Day 2

Did lots of research the night before to plan how to get to La Tour Eiffel for my 9.30 pre-booked ticket, using the excellent(ish) site, which will provide you with complete travel instructions for your journey, by rail, metro, bus, and bien súr, by foot.

Luckily there is excellent wifi in this hotel, so I could safely leave data roaming turned off on my iphone. Much as I wanted to avoid another early start (5.45 am yesterday) , the latest I could safely leave was 7.30, which meant getting up early again.

I chose not to use the connecting buses as suggested by, instead I skipped on to the second leg. That meant walking a kilometre to get to the bus stop, but it was in straight line for 99% of that distance, so I reckoned I could do it even with early morning brain freeze. Google suggested 13 minutes walking time, but I gave myself double that. Not just as a safety margin, but because I also needed to buy a carnet (bunch of) transit passes from a nearby metro access point. That turned out to be the easy part. It was an older machine, without the multilingual features or the touchscreen, but it was no bother to figure out.

I used my credit card to pay the 12.60 for 10 tickets. Each ticket is valid on the bus, tram, RER railway or metro. It’s a tiny piece of cardboard with a magnetic strip that you stick into the reader on the bus (in my case) You need to place the card into the reader with the (black) magnetic strip facing up. If you do it the other way, you will get a red light on the reader when it burps your card out. This is not good, as the driver (if he notices) will have to shout at you down the length of the bus to get you to return and try again.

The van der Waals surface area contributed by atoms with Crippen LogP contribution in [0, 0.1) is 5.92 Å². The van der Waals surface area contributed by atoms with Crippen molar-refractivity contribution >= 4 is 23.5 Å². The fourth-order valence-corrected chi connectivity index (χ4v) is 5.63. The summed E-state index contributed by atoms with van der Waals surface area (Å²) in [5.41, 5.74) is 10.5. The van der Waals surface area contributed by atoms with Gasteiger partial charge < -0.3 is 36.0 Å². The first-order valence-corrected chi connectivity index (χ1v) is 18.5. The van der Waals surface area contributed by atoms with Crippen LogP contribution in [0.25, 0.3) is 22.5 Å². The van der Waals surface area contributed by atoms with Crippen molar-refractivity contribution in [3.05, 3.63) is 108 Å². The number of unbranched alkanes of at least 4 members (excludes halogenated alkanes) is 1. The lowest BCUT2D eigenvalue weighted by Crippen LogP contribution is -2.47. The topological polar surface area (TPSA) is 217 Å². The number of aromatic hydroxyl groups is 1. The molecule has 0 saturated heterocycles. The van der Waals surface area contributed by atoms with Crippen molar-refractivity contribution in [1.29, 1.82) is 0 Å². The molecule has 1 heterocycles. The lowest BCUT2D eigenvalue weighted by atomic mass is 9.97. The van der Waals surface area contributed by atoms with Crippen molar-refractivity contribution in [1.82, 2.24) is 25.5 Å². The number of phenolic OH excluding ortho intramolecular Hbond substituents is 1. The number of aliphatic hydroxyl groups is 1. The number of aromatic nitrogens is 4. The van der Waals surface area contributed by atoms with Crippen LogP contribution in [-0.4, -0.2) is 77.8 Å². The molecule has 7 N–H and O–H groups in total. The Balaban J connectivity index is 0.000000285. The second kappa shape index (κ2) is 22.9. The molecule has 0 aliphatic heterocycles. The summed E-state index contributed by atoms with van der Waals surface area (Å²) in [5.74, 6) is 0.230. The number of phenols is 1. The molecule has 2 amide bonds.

Tickets purchased, I returned above ground and made my way to the bus stop … except it wasn’t. I could tell because a) bus stops have the route number of all the buses that stop at them, and the 69 route marker was noticable by its absence on this bus stop, and b) the number 69 bus turned left before it ever reached the stop. I cursed as I watched it disappear around the corner.

Luckily there are excellent maps on the back of each stop, and I located the correct stop, which was actually 5 minutes back the way I had come. To sing their praises further, they also include digital signs that indicate how far away the next two buses on each route are. Which is fantastic in reassuring you that you’re actually at the correct stop.

Despite my mishap, I arrived at the Eiffel Tower (la tour eiffel) before it’s opening time of 9.30 am. I’d already booked my ticket online back in Ireland, which allows to skip the queue, kind of. You definitely get to skip the cashiers kiosks at least. Since there were only 20 people ahead of me, and the place wasn’t even open, it seemed pointless to push past them just because I had a 9.30 am appointment (that’s when my booking was for)

I have to say that there was a certain amount of “box-ticking” in visiting the Eiffel tower, but I am really glad I went, because it was fantastic. The structure itself is so impressive, but the views are the real show stealer. Paris is a beautiful city, even more so when laid out beneath you like a toy miniature. There is also no limit on how long you can stay, which is just as well, because I spent about 90 minutes exploring.